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Overview of the Singapore Cryptocurrency Regulation

Singapore stands among the globe’s premier financial hubs, providing top-tier banking and associated financial services tailored for corporate clientele. The rapidly growing sector in the country’s financial industry is modern payment services and the accompanying infrastructure, with numerous well-funded startups driving innovation. The Singapore Government has proactively adapted its regulatory framework to stay in step with these advancements and emerging technologies, including the Singapore Cryptocurrency Regulation.

Singapore Cryptocurrency Regulation: Payment Services Act (PSA) 

The Payment Services Act (PSA), effective since January 28, 2020, was implemented as a crucial response to the rapid rise of risks associated with payment services, alongside Singapore Cryptocurrency Regulation.

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The Monetary Authority of Singapore describes the PSA as establishing a flexible regulatory framework, aiming to mitigate the impact of a payment service provider failure while fostering a progressive payments sector in Singapore. The integrated regulatory frameworks for payment services, including cryptocurrency, are overseen by the Monetary Authority of Singapore (MAS).

The Payment Services Act 2019, along with Singapore Cryptocurrency Regulation, governs the regulation of cryptocurrency-related services in Singapore, particularly those classified as “digital payment tokens.” It is deemed a licensable payment service and is governed by regulations to deal in or facilitate the exchange of these digital payment tokens. Approved cryptocurrencies are recognized as legal assets in Singapore, giving them the same status as other asset types.

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Singapore Cryptocurrency Regulation: The Policy Considerations and Objectives of the Regulation

The new legislation, including Singapore Cryptocurrency Regulation, has dual objectives: firstly, safeguarding Singapore’s financial stability and promoting fair competition among market participants; secondly, establishing a licensing regime and enabling direct oversight by MAS to ensure compliance with Anti Money Laundering and Countering the Financing of Terrorism regulations by payment systems and service providers. The MAS focuses on two main regulatory factors while developing the PS Act: designation and licensing.

Singapore Cryptocurrency Regulation: Designation Regime and Licensing Regime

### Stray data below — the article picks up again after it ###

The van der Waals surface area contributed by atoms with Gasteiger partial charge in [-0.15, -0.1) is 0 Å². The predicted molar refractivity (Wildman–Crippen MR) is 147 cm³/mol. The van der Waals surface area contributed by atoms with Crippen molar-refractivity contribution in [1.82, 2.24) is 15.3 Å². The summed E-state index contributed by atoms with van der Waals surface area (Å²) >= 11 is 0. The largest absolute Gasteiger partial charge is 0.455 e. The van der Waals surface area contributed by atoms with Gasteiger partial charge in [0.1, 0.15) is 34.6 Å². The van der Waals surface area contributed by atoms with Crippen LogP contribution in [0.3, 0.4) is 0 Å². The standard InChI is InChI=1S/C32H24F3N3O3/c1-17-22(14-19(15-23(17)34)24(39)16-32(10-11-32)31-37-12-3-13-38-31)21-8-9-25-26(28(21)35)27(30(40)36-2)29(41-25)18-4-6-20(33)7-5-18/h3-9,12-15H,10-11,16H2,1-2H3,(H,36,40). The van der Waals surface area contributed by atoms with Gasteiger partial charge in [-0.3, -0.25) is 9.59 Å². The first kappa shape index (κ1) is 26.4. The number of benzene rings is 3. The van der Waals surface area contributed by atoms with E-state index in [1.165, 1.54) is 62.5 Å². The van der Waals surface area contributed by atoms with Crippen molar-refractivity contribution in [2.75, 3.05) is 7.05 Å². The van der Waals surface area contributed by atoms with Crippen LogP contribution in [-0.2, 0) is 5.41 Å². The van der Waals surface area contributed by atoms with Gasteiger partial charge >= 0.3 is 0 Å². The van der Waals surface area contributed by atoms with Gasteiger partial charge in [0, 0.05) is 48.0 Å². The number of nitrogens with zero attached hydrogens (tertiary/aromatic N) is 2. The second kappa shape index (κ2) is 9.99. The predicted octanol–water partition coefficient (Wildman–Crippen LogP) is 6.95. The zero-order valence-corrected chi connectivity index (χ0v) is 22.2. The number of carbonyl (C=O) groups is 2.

The designation regime permits MAS to regulate payment systems that, although not directly licensable, have systemic relevance.

Payment systems designated Under the Payment Servies Act: 

  • Systematically Important Payment System (SIPS): These are systems, such as the MAS Electronic Payment System, whose disruption could impact other actors or cause systematic disruption to Singapore´s financial system.
  • System-Wide Important Payment System (SWIPS): These kinds of system disruptions may not directly impact the financial system but have the potential to affect public confidence in either the payment systems or the financial system.
  • Any other designation that MAS deems is in the public interest to designate as such 

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Singapore Cryptocurrency Regulation: Payment Services Subject to the PSA 

You are required to acquire a license if you provide any of the specified payment services:

  • Account Issuance 
  • Domestic Money Transfers 
  • Cross-border Money Transfer Service 
  • Merchant Acquisition 
  • E-Money Issuance Service
  • Digital Payment Token Service 
  • Money Changing Service 

Singapore Cryptocurrency Regulation: What Kinds of Licenses Are Issued Under the PSA? 

The licensing framework under the PSA of three main categories of licenses: 

  • A money-changing license – Service providers offering money-changing services are restricted to such activities, while those involved in other payment services must obtain either a standard payment institution license or a major payment institution license, with the latter functioning similarly to its predecessor under the previous MCRBA.